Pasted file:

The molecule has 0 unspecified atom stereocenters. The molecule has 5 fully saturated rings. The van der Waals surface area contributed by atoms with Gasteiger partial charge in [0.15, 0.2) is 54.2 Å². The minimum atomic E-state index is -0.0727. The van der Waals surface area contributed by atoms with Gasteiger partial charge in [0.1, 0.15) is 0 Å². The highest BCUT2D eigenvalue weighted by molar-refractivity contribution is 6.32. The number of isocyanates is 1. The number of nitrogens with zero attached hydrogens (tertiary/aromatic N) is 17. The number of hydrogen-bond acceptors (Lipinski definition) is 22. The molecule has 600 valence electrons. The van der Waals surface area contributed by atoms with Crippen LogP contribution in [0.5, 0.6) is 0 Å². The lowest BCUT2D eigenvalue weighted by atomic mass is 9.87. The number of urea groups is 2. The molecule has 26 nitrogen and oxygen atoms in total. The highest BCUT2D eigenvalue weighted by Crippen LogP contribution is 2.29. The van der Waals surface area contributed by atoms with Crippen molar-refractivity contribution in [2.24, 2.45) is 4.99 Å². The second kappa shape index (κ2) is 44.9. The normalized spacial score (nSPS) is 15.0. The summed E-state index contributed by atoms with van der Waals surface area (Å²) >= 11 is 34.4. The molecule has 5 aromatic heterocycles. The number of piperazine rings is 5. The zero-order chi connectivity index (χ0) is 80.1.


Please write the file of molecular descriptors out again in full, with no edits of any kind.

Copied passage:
The molecule has 0 unspecified atom stereocenters. The molecule has 5 fully saturated rings. The van der Waals surface area contributed by atoms with Gasteiger partial charge in [0.15, 0.2) is 54.2 Å². The minimum atomic E-state index is -0.0727. The van der Waals surface area contributed by atoms with Gasteiger partial charge in [0.1, 0.15) is 0 Å². The highest BCUT2D eigenvalue weighted by molar-refractivity contribution is 6.32. The number of isocyanates is 1. The number of nitrogens with zero attached hydrogens (tertiary/aromatic N) is 17. The number of hydrogen-bond acceptors (Lipinski definition) is 22. The molecule has 600 valence electrons. The van der Waals surface area contributed by atoms with Crippen LogP contribution in [0.5, 0.6) is 0 Å². The lowest BCUT2D eigenvalue weighted by atomic mass is 9.87. The number of urea groups is 2. The molecule has 26 nitrogen and oxygen atoms in total. The highest BCUT2D eigenvalue weighted by Crippen LogP contribution is 2.29. The van der Waals surface area contributed by atoms with Crippen molar-refractivity contribution in [2.24, 2.45) is 4.99 Å². The second kappa shape index (κ2) is 44.9. The normalized spacial score (nSPS) is 15.0. The summed E-state index contributed by atoms with van der Waals surface area (Å²) >= 11 is 34.4. The molecule has 5 aromatic heterocycles. The number of piperazine rings is 5. The zero-order chi connectivity index (χ0) is 80.1.